There's a heavy male aspect to my book – The Cock, perhaps. Late in the story, Elijah strokes Myra and tells her that she can't keep running away from herself. This is an admonishment. There's the smell of saliva on pillows, alcohol. You're running and you're running and you're running away. But you can't run away from yourself.

Bob Marley's "Running Away" feels like it's intoned from a wiser person to one not as wise, or from one consciousness to another consciousness, both of them adrift. Why you can't find a place where you belong? Bob Marley wrote "Running Away" after the 1976 attempt on his life at Hope Road. He took two bullets while his wife was shot in the head. Soon afterwards, Bob Marley left Jamaica for England where he stayed away for over a year. Jamaicans, according to my partner who left in 1977, felt abandoned. In "Running Away" Bob Marley is admonishing his own self. You can't Self-flee; you can never flee Self. Certain men are candid and cocksure and whole, exactly like this.

Gayl, Elijah's lover, has got a song too but I think it's inaudible. An early reader of Maidenhead told me that Gayl was terrifying. In "To Bring You My Love," PJ Harvey was apparently strung upside down with rope from the studio ceiling to record. She's got a satanic throat thing going on in this song. Gayl has already had a whole life before we meet her in my book of fucking with the Devil and cursing God. As a pornographer, Gayl shows this Devil-God switch as equality. This should not be terrifying, even though love brought like this is, for humans, accurately perceived as fear. PJ Harvey's "To Bring You My Love" is the result or remnant of combating fear. I timidly hope to hear about Gayl beyond that early reader's read. Disdain is purer than terror, I know, and sharper than what the hell have you wrought?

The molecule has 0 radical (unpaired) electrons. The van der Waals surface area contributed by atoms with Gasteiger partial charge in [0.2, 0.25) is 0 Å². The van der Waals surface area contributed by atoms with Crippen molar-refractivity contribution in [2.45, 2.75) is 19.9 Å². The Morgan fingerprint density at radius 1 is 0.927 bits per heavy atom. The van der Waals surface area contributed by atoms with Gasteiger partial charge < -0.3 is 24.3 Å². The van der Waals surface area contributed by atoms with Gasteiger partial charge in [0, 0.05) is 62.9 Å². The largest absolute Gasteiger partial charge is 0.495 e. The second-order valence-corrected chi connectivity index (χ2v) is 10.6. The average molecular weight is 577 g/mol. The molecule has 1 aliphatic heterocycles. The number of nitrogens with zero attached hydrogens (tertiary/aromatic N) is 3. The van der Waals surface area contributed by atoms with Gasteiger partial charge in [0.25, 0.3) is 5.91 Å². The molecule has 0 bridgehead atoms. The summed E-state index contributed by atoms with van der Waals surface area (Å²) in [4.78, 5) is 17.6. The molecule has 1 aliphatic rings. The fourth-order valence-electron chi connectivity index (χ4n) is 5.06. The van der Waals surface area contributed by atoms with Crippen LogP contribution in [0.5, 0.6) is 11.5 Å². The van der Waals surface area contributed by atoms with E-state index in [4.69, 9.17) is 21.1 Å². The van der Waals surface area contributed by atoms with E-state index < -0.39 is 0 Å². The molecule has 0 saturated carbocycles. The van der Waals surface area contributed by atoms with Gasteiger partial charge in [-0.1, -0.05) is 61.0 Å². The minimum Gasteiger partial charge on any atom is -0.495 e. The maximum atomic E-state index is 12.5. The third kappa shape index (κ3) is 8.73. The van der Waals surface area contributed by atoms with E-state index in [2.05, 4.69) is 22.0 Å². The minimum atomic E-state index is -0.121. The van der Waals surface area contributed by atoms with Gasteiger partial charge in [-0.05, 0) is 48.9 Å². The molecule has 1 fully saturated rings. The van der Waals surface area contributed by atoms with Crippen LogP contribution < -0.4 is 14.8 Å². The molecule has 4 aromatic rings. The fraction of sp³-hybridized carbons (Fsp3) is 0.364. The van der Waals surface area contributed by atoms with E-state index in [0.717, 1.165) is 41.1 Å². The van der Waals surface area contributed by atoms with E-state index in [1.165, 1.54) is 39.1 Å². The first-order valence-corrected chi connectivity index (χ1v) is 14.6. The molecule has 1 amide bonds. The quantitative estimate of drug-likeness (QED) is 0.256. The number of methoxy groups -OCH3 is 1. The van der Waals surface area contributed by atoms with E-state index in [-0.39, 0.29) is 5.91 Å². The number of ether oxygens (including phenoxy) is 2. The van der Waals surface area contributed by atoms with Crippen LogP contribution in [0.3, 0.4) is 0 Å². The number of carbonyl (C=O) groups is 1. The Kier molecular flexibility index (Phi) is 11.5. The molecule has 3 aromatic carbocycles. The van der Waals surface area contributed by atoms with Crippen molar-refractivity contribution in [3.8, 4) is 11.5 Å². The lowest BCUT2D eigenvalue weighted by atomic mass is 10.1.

Tamara Faith Berger and Maidenhead links:

Globe and Mail review
NOW review
PANK review
Quill and Quire review
The Rumpus review
Toronto Review of Books review
The Winnipeg Review review

Broken Pencil interview with the author
Largehearted Boy Book Notes essay by the author for A Woman Alone at Night
National Post profile of the author
The Next Chapter interview with the author
Toronto Star profile of the author
Vancouver Sun profile of the author

also at Largehearted Boy:

Book Notes (2012 - ) (authors create music playlists for their book)
Book Notes (2005 - 2011) (authors create music playlists for their book)
my 11 favorite Book Notes playlist essays

100 Online Sources for Free and Legal Music Downloads
52 Books, 52 Weeks (weekly book reviews)
Antiheroines (interviews with up and coming female comics artists)
Atomic Books Comics Preview (weekly comics highlights)
Daily Downloads (free and legal daily mp3 downloads)
guest book reviews
Largehearted Word (weekly new book highlights)
musician/author interviews
Note Books (musicians discuss literature)
Shorties (daily music, literature, and pop culture links)
Soundtracked (composers and directors discuss their film's soundtracks)
Try It Before You Buy It (mp3s and full album streams from the week's CD releases)
weekly music & DVD release lists